Friday, December 10, 2004


French Onion Soup

So my little peaches, I hear you like onions! Excellent. They are abundant in the market, inexpensive and versatile. So with that covered, the next step is to see if you like cheese and aren't afraid of your broiler. If you are good with those things too, why not go ahead and make some French onion soup? It's ooey gooey, rich and hearty, sophisiticated (as long as you can get that first bite without spilling the whole bowl. A challenge indeed) This recipe calls for a basic browning of the onions, but if you want to go all out and caramelize them, the soup will be all that much better. Try it, and enjoy!

4 large onions, sliced as thin as you can get them
2 tablespoons butter
1 teaspoon minced fresh oregano (optional)
1 teaspoon minced fresh rosemary (optional)
1 tablespoon flour
1/3 cup port wine
4 cups beef or mushroom stock (I use a combo of both)
4 slices bread (the staler the better)
2 cups grated gruyere cheese

In a medium sized soup pot over a low flame, melt the butter. Add the onions and herbs. Stir to coat. Cook for about 30 minutes or until softened and browned, stirring frequently.

Sprinkle the flour over the onions and stir to coat. Add the broth and bring to a gentle simmer Season to taste.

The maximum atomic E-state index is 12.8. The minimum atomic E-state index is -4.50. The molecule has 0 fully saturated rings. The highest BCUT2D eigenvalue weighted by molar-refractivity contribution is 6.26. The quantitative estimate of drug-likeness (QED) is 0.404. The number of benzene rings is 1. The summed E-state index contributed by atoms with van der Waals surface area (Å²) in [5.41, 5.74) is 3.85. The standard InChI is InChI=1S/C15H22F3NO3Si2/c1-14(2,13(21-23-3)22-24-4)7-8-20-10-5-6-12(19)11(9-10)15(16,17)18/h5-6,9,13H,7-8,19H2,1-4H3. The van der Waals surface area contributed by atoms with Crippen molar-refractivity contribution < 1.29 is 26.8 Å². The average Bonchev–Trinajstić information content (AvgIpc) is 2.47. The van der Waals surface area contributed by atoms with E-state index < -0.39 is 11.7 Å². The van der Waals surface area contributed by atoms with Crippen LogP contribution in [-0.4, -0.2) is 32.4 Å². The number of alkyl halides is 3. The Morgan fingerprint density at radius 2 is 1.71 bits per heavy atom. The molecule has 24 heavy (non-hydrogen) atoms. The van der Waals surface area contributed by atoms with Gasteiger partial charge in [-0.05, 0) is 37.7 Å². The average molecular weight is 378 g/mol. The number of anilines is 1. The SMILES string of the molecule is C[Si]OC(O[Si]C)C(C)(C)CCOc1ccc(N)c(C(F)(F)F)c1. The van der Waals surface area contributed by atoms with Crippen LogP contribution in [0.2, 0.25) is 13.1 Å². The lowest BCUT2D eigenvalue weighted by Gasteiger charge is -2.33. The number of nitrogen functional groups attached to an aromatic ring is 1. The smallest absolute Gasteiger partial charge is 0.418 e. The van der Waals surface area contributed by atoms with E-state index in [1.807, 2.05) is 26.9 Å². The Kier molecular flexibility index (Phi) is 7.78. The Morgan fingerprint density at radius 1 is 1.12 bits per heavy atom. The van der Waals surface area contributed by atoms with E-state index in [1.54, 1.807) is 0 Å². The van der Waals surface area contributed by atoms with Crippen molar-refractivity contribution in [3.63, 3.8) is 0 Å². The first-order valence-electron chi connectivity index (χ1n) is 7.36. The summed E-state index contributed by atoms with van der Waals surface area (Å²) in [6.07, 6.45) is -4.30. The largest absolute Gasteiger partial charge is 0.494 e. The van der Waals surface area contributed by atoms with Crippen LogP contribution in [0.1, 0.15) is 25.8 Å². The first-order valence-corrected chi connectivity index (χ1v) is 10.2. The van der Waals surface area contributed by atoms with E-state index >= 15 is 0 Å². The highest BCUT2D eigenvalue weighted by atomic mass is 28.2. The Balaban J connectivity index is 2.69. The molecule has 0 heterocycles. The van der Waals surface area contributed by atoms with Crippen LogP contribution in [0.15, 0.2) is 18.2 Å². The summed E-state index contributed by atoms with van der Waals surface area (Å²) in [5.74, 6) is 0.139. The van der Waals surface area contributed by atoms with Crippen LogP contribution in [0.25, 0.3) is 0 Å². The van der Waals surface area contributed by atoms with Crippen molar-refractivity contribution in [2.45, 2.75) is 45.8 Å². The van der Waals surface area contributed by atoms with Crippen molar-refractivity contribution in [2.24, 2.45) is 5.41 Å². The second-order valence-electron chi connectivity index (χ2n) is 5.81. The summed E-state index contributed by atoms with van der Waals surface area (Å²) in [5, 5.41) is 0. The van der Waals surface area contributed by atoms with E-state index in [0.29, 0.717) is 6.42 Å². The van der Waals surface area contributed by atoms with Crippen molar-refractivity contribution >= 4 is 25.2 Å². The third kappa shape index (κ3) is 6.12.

Ladle the soup into four oven proof bowls. (I suggest having the bowls on a sheet pan so it's easier to transfer them to the oven once they are filled) Top with a slice of bread and some grated cheese.

Adjust the top rack in your oven to accomadate your bowls and still be about 4 -6 inches below the broiler flame.

Broil the soup until the cheese is melted and just browned, about 2 - 3 minutes. With extreme caution, remove the soup from the oven and serve.

Makes four servings.


Tawny Port is aged in a cask. Ruby port is aged in the bottle.

The ancient Egyptians worshipped the onion, believing that its spherical shape and concentric rings represented eternity.

King Louis XV of France is one person credited with the invention of this dish. It is said he returned late one night to his hunting lodge, and all that was on hand were onions, butter and champagne. He mixed them together and created the first French Onion Soup. Because, you know, Kings are always fiddling over a hot stove...

Hi Rachael,

I was so excited to find your comment in my inbox! In my books you're pretty much a celebrity ;)

I can assure you I have only used superlatives when referring to your recipes. The caramelized onions were out of this world (I cooked them for 4 hours), and the french onion soup simply divine!

I'll definitely be checking your blog out for other great recipes.

Happy holidays,

Helsinki, Finland
Thanks for the recipe, French cuisine has a lot of interesting recipes.
I've got a blog about French cooking where you can find a lot of them.
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